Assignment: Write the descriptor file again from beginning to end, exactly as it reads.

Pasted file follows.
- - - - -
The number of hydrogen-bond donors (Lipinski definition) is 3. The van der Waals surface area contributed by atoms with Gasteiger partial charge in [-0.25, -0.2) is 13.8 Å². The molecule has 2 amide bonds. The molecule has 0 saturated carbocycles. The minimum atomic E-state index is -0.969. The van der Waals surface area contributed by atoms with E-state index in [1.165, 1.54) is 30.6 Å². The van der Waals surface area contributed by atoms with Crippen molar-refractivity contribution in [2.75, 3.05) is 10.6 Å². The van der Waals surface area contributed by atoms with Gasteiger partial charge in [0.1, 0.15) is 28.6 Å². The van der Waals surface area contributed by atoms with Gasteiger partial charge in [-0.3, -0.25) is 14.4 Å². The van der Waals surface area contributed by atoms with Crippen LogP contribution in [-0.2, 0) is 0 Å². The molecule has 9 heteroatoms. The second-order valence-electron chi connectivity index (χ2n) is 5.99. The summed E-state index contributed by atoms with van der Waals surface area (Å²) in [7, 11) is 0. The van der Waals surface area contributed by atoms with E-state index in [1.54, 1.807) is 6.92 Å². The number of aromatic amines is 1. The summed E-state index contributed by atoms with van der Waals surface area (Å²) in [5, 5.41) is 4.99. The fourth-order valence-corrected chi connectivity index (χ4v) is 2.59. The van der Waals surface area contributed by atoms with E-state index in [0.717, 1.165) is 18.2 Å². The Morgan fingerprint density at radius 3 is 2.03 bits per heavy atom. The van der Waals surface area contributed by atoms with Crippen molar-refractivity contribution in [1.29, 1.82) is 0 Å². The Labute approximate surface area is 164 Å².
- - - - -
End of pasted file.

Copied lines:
The number of hydrogen-bond donors (Lipinski definition) is 3. The van der Waals surface area contributed by atoms with Gasteiger partial charge in [-0.25, -0.2) is 13.8 Å². The molecule has 2 amide bonds. The molecule has 0 saturated carbocycles. The minimum atomic E-state index is -0.969. The van der Waals surface area contributed by atoms with E-state index in [1.165, 1.54) is 30.6 Å². The van der Waals surface area contributed by atoms with Crippen molar-refractivity contribution in [2.75, 3.05) is 10.6 Å². The van der Waals surface area contributed by atoms with Gasteiger partial charge in [0.1, 0.15) is 28.6 Å². The van der Waals surface area contributed by atoms with Gasteiger partial charge in [-0.3, -0.25) is 14.4 Å². The van der Waals surface area contributed by atoms with Crippen LogP contribution in [-0.2, 0) is 0 Å². The molecule has 9 heteroatoms. The second-order valence-electron chi connectivity index (χ2n) is 5.99. The summed E-state index contributed by atoms with van der Waals surface area (Å²) in [7, 11) is 0. The van der Waals surface area contributed by atoms with E-state index in [1.54, 1.807) is 6.92 Å². The number of aromatic amines is 1. The summed E-state index contributed by atoms with van der Waals surface area (Å²) in [5, 5.41) is 4.99. The fourth-order valence-corrected chi connectivity index (χ4v) is 2.59. The van der Waals surface area contributed by atoms with E-state index in [0.717, 1.165) is 18.2 Å². The Morgan fingerprint density at radius 3 is 2.03 bits per heavy atom. The van der Waals surface area contributed by atoms with Crippen molar-refractivity contribution in [1.29, 1.82) is 0 Å². The Labute approximate surface area is 164 Å².